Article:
# Capacitor and electrostatic field

Is there any electrostatic field around the leads of a charged capacitor? Let's take just the negative one. If I take a piece of tissue and put close to that terminal it will attract or repel the paper? And if not, why?

kuruman
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Sure. Suppose the capacitor is connected to a battery. Don't forget that the plates and the connecting conducting wires are equipotentials all the way to the battery terminals. There will be a positive and negative charge distribution over the entire two equipotential surfaces. Thus, there will be electric field lines and hence electric forces. Of course, most of the charge will be distributed on the inner surface of the capacitor plates which means that the electric field is by far strongest between the plates. Whether the leads will be able to attract or repel a piece of paper depends on the paper, if it's charged and with what kind of charge.

berkeman
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If I take a piece of tissue and put close to that terminal it will attract or repel the paper?
Just to add to the good reply by @kuruman -- The force would depend on the amount of charge on the tissue and the capacitance between the tissue and the lead. That capacitance depends on the areas of the tissue and the lead, and the separation between them.

So unless there is a lot of charge on the tissue, the force on it will be very small. The area of the lead is small, so the capacitance with the tissue is also very small.

To get good electrostatic force, you want to have a lot of capacitance between the two charged objects (a lot of area and close spacing). Hope that helps.

Yes, this help. I think I have to charge that capacitor to high voltage to see some effect, that's why I cannot do an experiment. But how can I calculate something? Voltage vs. field strength at 1mm from the lead for example. The capacity of capacitor is also important? And if I connect the lead to a larger metal plate, aluminum foil for example? It can increase the effect?

Of course, most of the charge will be distributed on the inner surface of the capacitor plates which means that the electric field is by far strongest between the plates.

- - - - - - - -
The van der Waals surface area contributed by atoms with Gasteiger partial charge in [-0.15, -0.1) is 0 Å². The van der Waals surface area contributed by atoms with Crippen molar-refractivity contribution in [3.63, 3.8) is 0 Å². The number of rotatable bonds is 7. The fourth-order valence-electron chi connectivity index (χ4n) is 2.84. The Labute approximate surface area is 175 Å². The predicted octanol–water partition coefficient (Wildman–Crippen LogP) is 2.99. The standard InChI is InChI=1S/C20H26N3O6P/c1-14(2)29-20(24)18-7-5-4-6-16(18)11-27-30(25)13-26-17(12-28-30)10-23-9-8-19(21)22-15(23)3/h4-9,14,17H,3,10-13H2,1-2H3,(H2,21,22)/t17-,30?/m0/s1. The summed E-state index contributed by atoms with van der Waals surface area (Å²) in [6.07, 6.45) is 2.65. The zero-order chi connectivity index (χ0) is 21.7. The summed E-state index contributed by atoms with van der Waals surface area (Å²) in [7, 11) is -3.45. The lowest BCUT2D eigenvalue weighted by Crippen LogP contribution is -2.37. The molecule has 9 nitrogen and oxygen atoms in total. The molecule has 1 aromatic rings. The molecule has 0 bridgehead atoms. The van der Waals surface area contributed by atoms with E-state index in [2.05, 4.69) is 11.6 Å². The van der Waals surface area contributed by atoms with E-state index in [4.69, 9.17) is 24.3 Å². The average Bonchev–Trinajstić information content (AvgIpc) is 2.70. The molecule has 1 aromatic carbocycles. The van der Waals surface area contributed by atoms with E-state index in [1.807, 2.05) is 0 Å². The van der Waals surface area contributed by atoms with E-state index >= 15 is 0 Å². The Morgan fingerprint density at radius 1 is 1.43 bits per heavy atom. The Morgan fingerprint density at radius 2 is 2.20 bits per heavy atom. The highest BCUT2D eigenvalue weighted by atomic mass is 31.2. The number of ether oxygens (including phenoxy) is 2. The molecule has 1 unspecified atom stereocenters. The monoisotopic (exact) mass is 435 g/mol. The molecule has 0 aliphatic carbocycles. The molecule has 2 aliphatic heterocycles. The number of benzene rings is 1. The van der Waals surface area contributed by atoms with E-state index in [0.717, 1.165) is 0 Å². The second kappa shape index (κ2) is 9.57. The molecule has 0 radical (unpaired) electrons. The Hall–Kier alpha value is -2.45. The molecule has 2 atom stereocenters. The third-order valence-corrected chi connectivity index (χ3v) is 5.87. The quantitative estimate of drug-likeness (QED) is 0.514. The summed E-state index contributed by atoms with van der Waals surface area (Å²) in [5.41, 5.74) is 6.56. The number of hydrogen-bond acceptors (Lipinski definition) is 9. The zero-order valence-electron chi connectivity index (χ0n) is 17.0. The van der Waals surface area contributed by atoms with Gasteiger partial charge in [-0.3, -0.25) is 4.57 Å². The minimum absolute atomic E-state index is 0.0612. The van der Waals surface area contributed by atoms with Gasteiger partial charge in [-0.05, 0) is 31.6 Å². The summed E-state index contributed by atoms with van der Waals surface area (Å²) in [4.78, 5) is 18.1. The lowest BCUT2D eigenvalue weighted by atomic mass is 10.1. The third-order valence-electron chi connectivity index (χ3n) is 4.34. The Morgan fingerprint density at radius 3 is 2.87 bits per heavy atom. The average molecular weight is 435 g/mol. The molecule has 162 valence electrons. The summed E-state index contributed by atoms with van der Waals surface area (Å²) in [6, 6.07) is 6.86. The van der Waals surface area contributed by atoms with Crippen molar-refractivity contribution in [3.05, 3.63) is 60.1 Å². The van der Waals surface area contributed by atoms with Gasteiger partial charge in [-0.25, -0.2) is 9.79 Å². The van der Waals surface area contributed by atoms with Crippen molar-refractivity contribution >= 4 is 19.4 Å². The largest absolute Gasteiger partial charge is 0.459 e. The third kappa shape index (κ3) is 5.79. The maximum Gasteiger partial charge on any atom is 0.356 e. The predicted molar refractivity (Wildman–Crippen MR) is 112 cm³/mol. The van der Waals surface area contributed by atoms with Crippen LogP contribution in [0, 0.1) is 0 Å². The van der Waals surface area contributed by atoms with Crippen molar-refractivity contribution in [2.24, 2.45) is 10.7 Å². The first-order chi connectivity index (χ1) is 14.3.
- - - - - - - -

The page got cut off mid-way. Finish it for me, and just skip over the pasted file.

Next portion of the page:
Are you sure the inner field doesn't hold down all of e- and p+ force?

kuruman
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Are you sure the inner field doesn't hold down all of e- and p+ force?
I don't understand what you mean by this.

berkeman
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Are you sure the inner field doesn't hold down all of e- and p+ force?
The two capacitor plates have the bulk of the electric field energy between them, yes, but the two leads outside the capacitor still have a small parasitic capacitance between them, and they have the same voltage Vc between them that the plates inside the capacitor have.

kuruman
berkeman
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But how can I calculate something? Voltage vs. field strength at 1mm from the lead for example.
If you have 1V between two objects that are 1mm apart, the electric field (E-field) between them will be 1V/0.001m = 1000 V/m.

I don't understand what you mean by this.
I mean: why field strength stronger between the plates? Electron and proton are point charges, field is like a bubble around them. Half of the strength between the plates is on each terminal, isn't it?

If you have 1V between two objects that are 1mm apart, the electric field (E-field) between them will be 1V/0.001m = 1000 V/m.
And how much is that? Can you compare with something?

What is the spacing of the plates compared to the spacing of the leads? Are you familiar with the formula for capacitance in terms of plate area and spacing?
Uh, OK, I understand. But what if I connect that lead to a larger plate, an aluminum foil for example?

kuruman
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Uh, OK, I understand. But what if I connect that lead to a larger plate, an aluminum foil for example?
Then you will have a capacitor with a new capacitance that will depend on the size, shape and position of the foil. Capacitance is a quantity that depends only on the geometry of the two conductors.

sophiecentaur